ING Bank Launches Zero-Knowledge Tech for Blockchain Privacy

ING Bank has continued further down the road of advanced blockchain privacy with the release of its Zero-Knowledge Set Membership (ZKSM) solution.

Oct 21, 2018 at 9:06 p.m. UTC
Updated Sep 13, 2021 at 8:30 a.m. UTC

ING Bank is continuing further down the path of advanced blockchain privacy with the release of its Zero-Knowledge Set Membership (ZKSM) solution, announced this week at the Sibos banking conference. 

The Netherlands-based lender had already received plaudits for adapting classical zero-knowledge proofs (a way of proving possession of a secret without revealing the secret itself) into a simpler form for use within the bank called zero-knowledge range proofs.

Zero knowledge range proofs can prove a number is within a specific range. For example, a mortgage applicant could prove that their salary sits within a certain range without revealing the exact figure. As such range proofs are computationally lighter than regular zero-knowledge proofs and run faster on a blockchain.  

Also designed to scale on a blockchain architecture, zero-knowledge set membership (ZKSM) allows for alphanumeric data to be validated within a specified set. In practice, this means moving beyond numbers into other types of data, such as proving dimensions and geographic positioning.

As an example, in a know-your-customer (KYC) check, a user can be validated to be part of a group (say, an EU citizen) without disclosing the exact country that he/she lives in. If the data set formed includes all countries in the European Union, and if the private information given is the country of residence of a user, the user can prove that he/she is an EU citizen.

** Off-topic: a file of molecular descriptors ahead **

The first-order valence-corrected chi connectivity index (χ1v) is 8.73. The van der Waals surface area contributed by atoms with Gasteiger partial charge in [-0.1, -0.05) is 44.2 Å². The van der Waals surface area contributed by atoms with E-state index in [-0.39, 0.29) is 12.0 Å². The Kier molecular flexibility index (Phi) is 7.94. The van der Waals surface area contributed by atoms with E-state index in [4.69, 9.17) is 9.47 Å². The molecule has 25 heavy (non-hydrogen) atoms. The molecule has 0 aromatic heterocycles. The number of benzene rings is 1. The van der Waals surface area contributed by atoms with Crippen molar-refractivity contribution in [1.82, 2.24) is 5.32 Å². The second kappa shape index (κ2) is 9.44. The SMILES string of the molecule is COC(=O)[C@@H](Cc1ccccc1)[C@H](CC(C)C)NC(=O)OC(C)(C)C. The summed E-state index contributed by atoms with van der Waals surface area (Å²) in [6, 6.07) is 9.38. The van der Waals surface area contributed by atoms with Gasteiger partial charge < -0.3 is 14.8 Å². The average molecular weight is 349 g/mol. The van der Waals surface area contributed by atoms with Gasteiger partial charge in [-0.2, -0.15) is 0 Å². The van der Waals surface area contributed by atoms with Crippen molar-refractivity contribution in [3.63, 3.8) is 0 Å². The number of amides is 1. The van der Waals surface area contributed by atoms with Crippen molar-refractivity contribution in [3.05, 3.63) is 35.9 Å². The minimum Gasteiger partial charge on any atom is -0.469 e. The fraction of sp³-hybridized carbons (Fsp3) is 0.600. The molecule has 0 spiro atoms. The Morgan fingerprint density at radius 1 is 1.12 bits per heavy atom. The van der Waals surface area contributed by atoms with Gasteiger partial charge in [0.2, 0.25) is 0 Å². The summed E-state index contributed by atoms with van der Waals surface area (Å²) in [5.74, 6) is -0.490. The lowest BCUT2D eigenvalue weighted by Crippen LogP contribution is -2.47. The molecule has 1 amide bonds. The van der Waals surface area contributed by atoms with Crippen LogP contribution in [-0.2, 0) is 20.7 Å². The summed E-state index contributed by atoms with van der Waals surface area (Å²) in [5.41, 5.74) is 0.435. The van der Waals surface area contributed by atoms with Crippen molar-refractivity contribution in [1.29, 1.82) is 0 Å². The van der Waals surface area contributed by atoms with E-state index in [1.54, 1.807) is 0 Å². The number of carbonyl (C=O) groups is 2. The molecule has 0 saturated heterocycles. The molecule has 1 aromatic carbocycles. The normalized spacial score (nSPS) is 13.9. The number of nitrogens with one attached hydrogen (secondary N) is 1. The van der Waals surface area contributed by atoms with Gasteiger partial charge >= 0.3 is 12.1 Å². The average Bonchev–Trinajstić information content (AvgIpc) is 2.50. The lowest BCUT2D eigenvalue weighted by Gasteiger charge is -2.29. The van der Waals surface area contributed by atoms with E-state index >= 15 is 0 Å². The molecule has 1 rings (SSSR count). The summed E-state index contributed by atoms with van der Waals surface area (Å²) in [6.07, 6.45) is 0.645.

Since being open-sourced, the body of cryptographic work that ING is building on has been subjected to academic to peer review by the likes of MIT's Madars Virza, one of the co-founders of zcash.

Annerie Vreugdenhil, head of wholesale banking innovation at ING, said launching ZKSM in an open-source capacity is the next step in the journey to figure out how to deal with data and privacy using distributed ledger technology (DLT).

"At ING, we are fortunate to have some of the best minds in the industry working on our programme," said Vreugdenhil. "And we are excited that our ground-breaking solution is now ready to be implemented and tested."

Enigma machine image via Shutterstock

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